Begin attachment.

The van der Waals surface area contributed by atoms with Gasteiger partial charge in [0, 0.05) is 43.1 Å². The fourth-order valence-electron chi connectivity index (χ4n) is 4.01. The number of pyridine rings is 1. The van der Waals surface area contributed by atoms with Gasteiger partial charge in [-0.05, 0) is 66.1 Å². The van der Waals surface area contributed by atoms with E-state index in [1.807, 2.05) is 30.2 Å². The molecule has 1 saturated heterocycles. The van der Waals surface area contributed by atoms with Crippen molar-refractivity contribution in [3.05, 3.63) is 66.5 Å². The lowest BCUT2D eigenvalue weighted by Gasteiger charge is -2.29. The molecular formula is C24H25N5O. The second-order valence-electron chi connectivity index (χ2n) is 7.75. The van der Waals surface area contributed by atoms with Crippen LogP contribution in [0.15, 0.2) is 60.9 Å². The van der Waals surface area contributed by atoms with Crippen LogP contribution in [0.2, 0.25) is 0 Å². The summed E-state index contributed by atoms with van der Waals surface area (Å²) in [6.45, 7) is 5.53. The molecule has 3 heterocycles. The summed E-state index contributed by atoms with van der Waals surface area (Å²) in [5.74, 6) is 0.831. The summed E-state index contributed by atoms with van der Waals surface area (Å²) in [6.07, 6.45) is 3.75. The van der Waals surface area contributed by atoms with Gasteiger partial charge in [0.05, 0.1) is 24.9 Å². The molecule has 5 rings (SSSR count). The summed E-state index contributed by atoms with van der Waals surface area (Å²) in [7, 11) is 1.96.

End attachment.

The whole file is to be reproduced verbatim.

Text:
The van der Waals surface area contributed by atoms with Gasteiger partial charge in [0, 0.05) is 43.1 Å². The fourth-order valence-electron chi connectivity index (χ4n) is 4.01. The number of pyridine rings is 1. The van der Waals surface area contributed by atoms with Gasteiger partial charge in [-0.05, 0) is 66.1 Å². The van der Waals surface area contributed by atoms with E-state index in [1.807, 2.05) is 30.2 Å². The molecule has 1 saturated heterocycles. The van der Waals surface area contributed by atoms with Crippen molar-refractivity contribution in [3.05, 3.63) is 66.5 Å². The lowest BCUT2D eigenvalue weighted by Gasteiger charge is -2.29. The molecular formula is C24H25N5O. The second-order valence-electron chi connectivity index (χ2n) is 7.75. The van der Waals surface area contributed by atoms with Crippen LogP contribution in [0.15, 0.2) is 60.9 Å². The van der Waals surface area contributed by atoms with Crippen LogP contribution in [0.2, 0.25) is 0 Å². The summed E-state index contributed by atoms with van der Waals surface area (Å²) in [6.45, 7) is 5.53. The molecule has 3 heterocycles. The summed E-state index contributed by atoms with van der Waals surface area (Å²) in [5.74, 6) is 0.831. The summed E-state index contributed by atoms with van der Waals surface area (Å²) in [6.07, 6.45) is 3.75. The van der Waals surface area contributed by atoms with Gasteiger partial charge in [0.05, 0.1) is 24.9 Å². The molecule has 5 rings (SSSR count). The summed E-state index contributed by atoms with van der Waals surface area (Å²) in [7, 11) is 1.96.